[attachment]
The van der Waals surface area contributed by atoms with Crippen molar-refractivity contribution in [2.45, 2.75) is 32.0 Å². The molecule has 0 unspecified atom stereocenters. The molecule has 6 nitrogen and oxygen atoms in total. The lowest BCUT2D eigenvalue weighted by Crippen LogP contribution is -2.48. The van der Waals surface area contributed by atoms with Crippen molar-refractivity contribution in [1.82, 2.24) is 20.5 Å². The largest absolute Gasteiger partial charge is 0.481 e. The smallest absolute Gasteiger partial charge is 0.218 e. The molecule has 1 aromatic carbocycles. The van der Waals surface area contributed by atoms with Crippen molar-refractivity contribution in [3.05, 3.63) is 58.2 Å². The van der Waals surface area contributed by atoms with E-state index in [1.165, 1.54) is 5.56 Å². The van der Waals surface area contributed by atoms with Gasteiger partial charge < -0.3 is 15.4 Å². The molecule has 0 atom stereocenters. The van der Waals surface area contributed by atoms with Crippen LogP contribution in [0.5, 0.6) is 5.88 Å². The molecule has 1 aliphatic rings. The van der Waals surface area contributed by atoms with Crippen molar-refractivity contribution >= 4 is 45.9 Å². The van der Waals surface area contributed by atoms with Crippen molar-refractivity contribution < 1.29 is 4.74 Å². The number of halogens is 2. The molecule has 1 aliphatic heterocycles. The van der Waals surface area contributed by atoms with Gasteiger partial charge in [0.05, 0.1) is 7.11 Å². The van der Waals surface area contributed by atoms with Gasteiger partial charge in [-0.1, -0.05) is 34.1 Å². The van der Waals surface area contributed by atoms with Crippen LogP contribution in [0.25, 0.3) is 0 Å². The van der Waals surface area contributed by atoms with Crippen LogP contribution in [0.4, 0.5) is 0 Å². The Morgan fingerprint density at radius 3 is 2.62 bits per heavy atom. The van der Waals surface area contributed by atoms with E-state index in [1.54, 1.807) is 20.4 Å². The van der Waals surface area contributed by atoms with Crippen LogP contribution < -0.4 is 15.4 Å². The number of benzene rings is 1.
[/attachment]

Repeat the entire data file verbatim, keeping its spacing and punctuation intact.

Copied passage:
The van der Waals surface area contributed by atoms with Crippen molar-refractivity contribution in [2.45, 2.75) is 32.0 Å². The molecule has 0 unspecified atom stereocenters. The molecule has 6 nitrogen and oxygen atoms in total. The lowest BCUT2D eigenvalue weighted by Crippen LogP contribution is -2.48. The van der Waals surface area contributed by atoms with Crippen molar-refractivity contribution in [1.82, 2.24) is 20.5 Å². The largest absolute Gasteiger partial charge is 0.481 e. The smallest absolute Gasteiger partial charge is 0.218 e. The molecule has 1 aromatic carbocycles. The van der Waals surface area contributed by atoms with Crippen molar-refractivity contribution in [3.05, 3.63) is 58.2 Å². The van der Waals surface area contributed by atoms with E-state index in [1.165, 1.54) is 5.56 Å². The van der Waals surface area contributed by atoms with Gasteiger partial charge < -0.3 is 15.4 Å². The molecule has 0 atom stereocenters. The van der Waals surface area contributed by atoms with Crippen LogP contribution in [0.5, 0.6) is 5.88 Å². The molecule has 1 aliphatic rings. The van der Waals surface area contributed by atoms with Crippen molar-refractivity contribution >= 4 is 45.9 Å². The van der Waals surface area contributed by atoms with Crippen molar-refractivity contribution < 1.29 is 4.74 Å². The number of halogens is 2. The molecule has 1 aliphatic heterocycles. The van der Waals surface area contributed by atoms with Gasteiger partial charge in [0.05, 0.1) is 7.11 Å². The van der Waals surface area contributed by atoms with Gasteiger partial charge in [-0.1, -0.05) is 34.1 Å². The van der Waals surface area contributed by atoms with Crippen LogP contribution in [0.25, 0.3) is 0 Å². The van der Waals surface area contributed by atoms with Crippen LogP contribution in [0.4, 0.5) is 0 Å². The Morgan fingerprint density at radius 3 is 2.62 bits per heavy atom. The van der Waals surface area contributed by atoms with E-state index in [1.54, 1.807) is 20.4 Å². The van der Waals surface area contributed by atoms with Crippen LogP contribution < -0.4 is 15.4 Å². The number of benzene rings is 1.